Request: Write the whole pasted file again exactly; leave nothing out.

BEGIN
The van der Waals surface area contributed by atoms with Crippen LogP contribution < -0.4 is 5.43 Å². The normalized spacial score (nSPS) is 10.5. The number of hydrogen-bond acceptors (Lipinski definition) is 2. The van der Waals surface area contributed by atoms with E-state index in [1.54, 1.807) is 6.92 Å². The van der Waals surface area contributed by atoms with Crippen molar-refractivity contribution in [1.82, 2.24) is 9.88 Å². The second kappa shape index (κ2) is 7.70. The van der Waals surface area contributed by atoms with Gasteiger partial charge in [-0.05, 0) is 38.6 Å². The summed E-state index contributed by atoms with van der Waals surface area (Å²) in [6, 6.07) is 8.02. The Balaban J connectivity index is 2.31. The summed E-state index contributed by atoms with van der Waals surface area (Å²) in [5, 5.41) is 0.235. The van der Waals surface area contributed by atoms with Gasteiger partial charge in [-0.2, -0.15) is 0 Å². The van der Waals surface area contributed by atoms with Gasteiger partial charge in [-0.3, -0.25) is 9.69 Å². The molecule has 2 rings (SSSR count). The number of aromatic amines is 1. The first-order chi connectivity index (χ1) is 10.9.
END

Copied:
The van der Waals surface area contributed by atoms with Crippen LogP contribution < -0.4 is 5.43 Å². The normalized spacial score (nSPS) is 10.5. The number of hydrogen-bond acceptors (Lipinski definition) is 2. The van der Waals surface area contributed by atoms with E-state index in [1.54, 1.807) is 6.92 Å². The van der Waals surface area contributed by atoms with Crippen molar-refractivity contribution in [1.82, 2.24) is 9.88 Å². The second kappa shape index (κ2) is 7.70. The van der Waals surface area contributed by atoms with Gasteiger partial charge in [-0.05, 0) is 38.6 Å². The summed E-state index contributed by atoms with van der Waals surface area (Å²) in [6, 6.07) is 8.02. The Balaban J connectivity index is 2.31. The summed E-state index contributed by atoms with van der Waals surface area (Å²) in [5, 5.41) is 0.235. The van der Waals surface area contributed by atoms with Gasteiger partial charge in [-0.2, -0.15) is 0 Å². The van der Waals surface area contributed by atoms with Gasteiger partial charge in [-0.3, -0.25) is 9.69 Å². The molecule has 2 rings (SSSR count). The number of aromatic amines is 1. The first-order chi connectivity index (χ1) is 10.9.